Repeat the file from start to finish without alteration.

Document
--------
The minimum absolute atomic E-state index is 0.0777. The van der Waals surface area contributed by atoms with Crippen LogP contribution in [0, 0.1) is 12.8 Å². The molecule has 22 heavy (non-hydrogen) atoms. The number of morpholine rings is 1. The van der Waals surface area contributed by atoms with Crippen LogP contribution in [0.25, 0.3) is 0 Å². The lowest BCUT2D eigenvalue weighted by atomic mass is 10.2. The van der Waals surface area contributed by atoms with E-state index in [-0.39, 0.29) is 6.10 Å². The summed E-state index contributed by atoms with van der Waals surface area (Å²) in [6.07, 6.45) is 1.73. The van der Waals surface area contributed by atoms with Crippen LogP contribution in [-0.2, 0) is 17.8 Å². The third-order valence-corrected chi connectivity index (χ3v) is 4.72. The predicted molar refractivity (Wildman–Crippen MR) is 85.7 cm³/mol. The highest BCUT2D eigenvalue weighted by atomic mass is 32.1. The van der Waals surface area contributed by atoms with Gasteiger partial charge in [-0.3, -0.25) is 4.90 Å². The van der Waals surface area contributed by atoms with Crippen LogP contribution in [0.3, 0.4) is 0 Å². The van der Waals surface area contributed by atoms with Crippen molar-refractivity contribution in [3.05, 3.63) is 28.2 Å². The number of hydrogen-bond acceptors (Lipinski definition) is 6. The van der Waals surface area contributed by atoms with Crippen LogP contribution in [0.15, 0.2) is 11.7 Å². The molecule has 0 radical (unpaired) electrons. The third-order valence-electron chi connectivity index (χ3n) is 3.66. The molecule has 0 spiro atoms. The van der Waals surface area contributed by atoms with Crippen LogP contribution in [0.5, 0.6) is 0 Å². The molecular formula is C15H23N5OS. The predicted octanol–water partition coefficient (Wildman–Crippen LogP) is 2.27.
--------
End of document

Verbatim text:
The minimum absolute atomic E-state index is 0.0777. The van der Waals surface area contributed by atoms with Crippen LogP contribution in [0, 0.1) is 12.8 Å². The molecule has 22 heavy (non-hydrogen) atoms. The number of morpholine rings is 1. The van der Waals surface area contributed by atoms with Crippen LogP contribution in [0.25, 0.3) is 0 Å². The lowest BCUT2D eigenvalue weighted by atomic mass is 10.2. The van der Waals surface area contributed by atoms with E-state index in [-0.39, 0.29) is 6.10 Å². The summed E-state index contributed by atoms with van der Waals surface area (Å²) in [6.07, 6.45) is 1.73. The van der Waals surface area contributed by atoms with Crippen LogP contribution in [-0.2, 0) is 17.8 Å². The third-order valence-corrected chi connectivity index (χ3v) is 4.72. The predicted molar refractivity (Wildman–Crippen MR) is 85.7 cm³/mol. The highest BCUT2D eigenvalue weighted by atomic mass is 32.1. The van der Waals surface area contributed by atoms with Gasteiger partial charge in [-0.3, -0.25) is 4.90 Å². The van der Waals surface area contributed by atoms with Crippen LogP contribution in [0.3, 0.4) is 0 Å². The van der Waals surface area contributed by atoms with Crippen molar-refractivity contribution in [3.05, 3.63) is 28.2 Å². The number of hydrogen-bond acceptors (Lipinski definition) is 6. The van der Waals surface area contributed by atoms with Crippen LogP contribution in [0.15, 0.2) is 11.7 Å². The molecule has 0 radical (unpaired) electrons. The third-order valence-electron chi connectivity index (χ3n) is 3.66. The molecule has 0 spiro atoms. The van der Waals surface area contributed by atoms with Crippen LogP contribution in [0.5, 0.6) is 0 Å². The molecular formula is C15H23N5OS. The predicted octanol–water partition coefficient (Wildman–Crippen LogP) is 2.27.